How about Google China? It respectfully hands over logs to the authorities on demand anytime. Same with Google India [].

  • by caluml ( 551744 ) <> on Tuesday September 09, 2008 @10:41AM (#24932765) Homepage
    It's OK - I just did it.

    peon@google ~ $ /bin/su -
    google ~ # psql searchlogs scooby -W
    Welcome to psql 8.0.15, the PostgreSQL interactive terminal.

    Type: \copyright for distribution terms
    \h for help with SQL commands
    \? for help with psql commands
    \g or terminate with semicolon to execute query
    \q to quit

    searchlogs=> DELETE FROM searchlogs WHERE ts < NOW() - INTERVAL '9 months';
    DELETE 551719812875516
    searchlogs=> \q
    google ~ # logout
    peon@google ~ $ logout

  • It appears this 18 months, or 9 months as it is now, does not apply to Google Web History when you are logged into your google account. My Web History log goes back to April 2005.

    I for one am glad they are not deleting the Web History log at 9 months. It is nice to be able to peruse through my searches done years ago.

    • I for one am glad they are not deleting the Web History log at 9 months. It is nice to be able to peruse through my searches done years ago.

      We Agree.

      --Your Friendly Neighborhood TLA

  • ...'George Will Anonymizes IP Logs Faster'?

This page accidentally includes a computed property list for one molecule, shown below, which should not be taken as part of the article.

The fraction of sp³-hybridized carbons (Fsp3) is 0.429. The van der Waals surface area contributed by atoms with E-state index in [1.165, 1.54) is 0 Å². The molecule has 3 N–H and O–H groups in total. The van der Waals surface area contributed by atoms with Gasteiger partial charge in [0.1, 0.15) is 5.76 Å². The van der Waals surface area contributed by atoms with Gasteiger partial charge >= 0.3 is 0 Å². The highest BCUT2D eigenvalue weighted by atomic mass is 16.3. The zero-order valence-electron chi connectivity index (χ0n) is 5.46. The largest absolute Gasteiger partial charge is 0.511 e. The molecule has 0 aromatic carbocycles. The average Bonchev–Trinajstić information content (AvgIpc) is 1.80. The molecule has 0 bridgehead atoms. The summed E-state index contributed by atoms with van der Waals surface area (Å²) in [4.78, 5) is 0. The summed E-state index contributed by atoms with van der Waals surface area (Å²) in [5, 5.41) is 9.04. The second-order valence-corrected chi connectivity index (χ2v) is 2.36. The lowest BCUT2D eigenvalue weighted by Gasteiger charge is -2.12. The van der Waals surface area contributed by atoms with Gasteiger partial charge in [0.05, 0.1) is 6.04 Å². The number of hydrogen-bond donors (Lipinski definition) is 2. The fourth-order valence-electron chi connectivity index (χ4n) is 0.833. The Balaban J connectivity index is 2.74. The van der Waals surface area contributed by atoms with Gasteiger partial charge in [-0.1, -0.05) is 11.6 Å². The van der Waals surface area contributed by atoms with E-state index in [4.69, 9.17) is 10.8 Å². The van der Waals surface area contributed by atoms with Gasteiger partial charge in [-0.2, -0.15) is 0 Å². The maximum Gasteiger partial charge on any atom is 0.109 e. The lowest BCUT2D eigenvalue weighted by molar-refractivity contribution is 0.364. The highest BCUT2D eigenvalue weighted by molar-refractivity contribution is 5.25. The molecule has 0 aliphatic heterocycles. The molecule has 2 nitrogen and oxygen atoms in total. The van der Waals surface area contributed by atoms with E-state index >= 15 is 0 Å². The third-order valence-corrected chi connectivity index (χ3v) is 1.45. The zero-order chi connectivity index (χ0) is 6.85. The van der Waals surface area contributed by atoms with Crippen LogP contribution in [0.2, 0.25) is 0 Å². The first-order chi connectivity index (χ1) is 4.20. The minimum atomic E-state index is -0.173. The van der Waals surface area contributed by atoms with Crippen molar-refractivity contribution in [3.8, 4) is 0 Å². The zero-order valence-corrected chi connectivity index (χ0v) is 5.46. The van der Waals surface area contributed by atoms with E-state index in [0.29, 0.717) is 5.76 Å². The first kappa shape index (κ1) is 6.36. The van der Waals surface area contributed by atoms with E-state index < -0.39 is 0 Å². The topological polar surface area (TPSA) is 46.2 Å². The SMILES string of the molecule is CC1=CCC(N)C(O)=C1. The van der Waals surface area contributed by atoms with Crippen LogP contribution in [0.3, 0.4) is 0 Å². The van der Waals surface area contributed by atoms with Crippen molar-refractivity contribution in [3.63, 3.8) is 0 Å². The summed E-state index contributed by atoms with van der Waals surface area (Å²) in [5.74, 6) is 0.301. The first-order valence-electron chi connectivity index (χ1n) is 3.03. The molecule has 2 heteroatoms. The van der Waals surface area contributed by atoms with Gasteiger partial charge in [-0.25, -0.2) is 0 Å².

I gotta loosen my bow tie a bit and get back to work.

  • by nurb432 ( 527695 )

    Extend record retention times out by law. Google will have to comply or no longer do business there.

    Nice try tho.

  • I always thought Google should buy Sealand or some other country and move it's operations there outside of United states laws, it would do a lot of good if we had a country that didn't have such crap... abuses of new countries laws or lack of laws non-withstanding

  • Even if IP addresses are removed or changed, search history is still not anonymous unless the records of search results get shuffled together. As long as all the search terms and results from one address are kept together in one record or otherwise tied to a unique identifier of any kind, your search habits and results can still be traced back to you. Anonymous search data is a myth.
  • Now I only have to escape 9 months after I blow up a school! And then they'll never know I searched google to make the bomb. Thanks Google!

  • Tor isn't great for high bandwidth connections, but I think it's just perfect to make sure all of those do-gooder large corporations don't get a choice about anonymizing IP addresses. []

  • EU should not say anything unless they do something about "The retention of data generated or processed in connection with the provision of publicly available electronic communications services or of public communications networks and amending Directive 2002/58/EC" [] which makes member countries pass laws that requires ISP's to save IP-adresses etc. for from 1/2 to 2 years.

VMS must die!